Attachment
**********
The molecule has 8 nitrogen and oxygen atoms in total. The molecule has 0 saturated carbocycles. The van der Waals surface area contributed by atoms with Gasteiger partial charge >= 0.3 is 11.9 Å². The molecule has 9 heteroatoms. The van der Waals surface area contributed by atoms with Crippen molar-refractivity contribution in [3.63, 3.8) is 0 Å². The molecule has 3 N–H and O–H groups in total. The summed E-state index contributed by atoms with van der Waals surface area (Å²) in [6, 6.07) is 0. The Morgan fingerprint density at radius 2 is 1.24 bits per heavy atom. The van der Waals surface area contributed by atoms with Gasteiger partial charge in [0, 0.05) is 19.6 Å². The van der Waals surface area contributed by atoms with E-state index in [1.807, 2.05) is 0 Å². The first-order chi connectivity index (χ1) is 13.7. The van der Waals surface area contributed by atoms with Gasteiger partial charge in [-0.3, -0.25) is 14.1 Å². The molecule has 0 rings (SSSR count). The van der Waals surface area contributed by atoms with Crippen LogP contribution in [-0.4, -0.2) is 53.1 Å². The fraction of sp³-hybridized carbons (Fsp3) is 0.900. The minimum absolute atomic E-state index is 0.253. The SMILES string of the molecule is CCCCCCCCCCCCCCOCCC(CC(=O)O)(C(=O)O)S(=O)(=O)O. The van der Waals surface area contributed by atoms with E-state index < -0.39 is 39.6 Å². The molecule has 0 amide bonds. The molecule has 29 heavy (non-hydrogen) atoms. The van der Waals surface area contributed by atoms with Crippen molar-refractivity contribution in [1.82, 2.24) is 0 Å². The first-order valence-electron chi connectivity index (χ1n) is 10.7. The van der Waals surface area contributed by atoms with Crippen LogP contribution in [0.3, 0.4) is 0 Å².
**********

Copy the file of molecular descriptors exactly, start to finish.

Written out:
The molecule has 8 nitrogen and oxygen atoms in total. The molecule has 0 saturated carbocycles. The van der Waals surface area contributed by atoms with Gasteiger partial charge >= 0.3 is 11.9 Å². The molecule has 9 heteroatoms. The van der Waals surface area contributed by atoms with Crippen molar-refractivity contribution in [3.63, 3.8) is 0 Å². The molecule has 3 N–H and O–H groups in total. The summed E-state index contributed by atoms with van der Waals surface area (Å²) in [6, 6.07) is 0. The Morgan fingerprint density at radius 2 is 1.24 bits per heavy atom. The van der Waals surface area contributed by atoms with Gasteiger partial charge in [0, 0.05) is 19.6 Å². The van der Waals surface area contributed by atoms with E-state index in [1.807, 2.05) is 0 Å². The first-order chi connectivity index (χ1) is 13.7. The van der Waals surface area contributed by atoms with Gasteiger partial charge in [-0.3, -0.25) is 14.1 Å². The molecule has 0 rings (SSSR count). The van der Waals surface area contributed by atoms with Crippen LogP contribution in [-0.4, -0.2) is 53.1 Å². The fraction of sp³-hybridized carbons (Fsp3) is 0.900. The minimum absolute atomic E-state index is 0.253. The SMILES string of the molecule is CCCCCCCCCCCCCCOCCC(CC(=O)O)(C(=O)O)S(=O)(=O)O. The van der Waals surface area contributed by atoms with E-state index < -0.39 is 39.6 Å². The molecule has 0 amide bonds. The molecule has 29 heavy (non-hydrogen) atoms. The van der Waals surface area contributed by atoms with Crippen molar-refractivity contribution in [1.82, 2.24) is 0 Å². The first-order valence-electron chi connectivity index (χ1n) is 10.7. The van der Waals surface area contributed by atoms with Crippen LogP contribution in [0.3, 0.4) is 0 Å².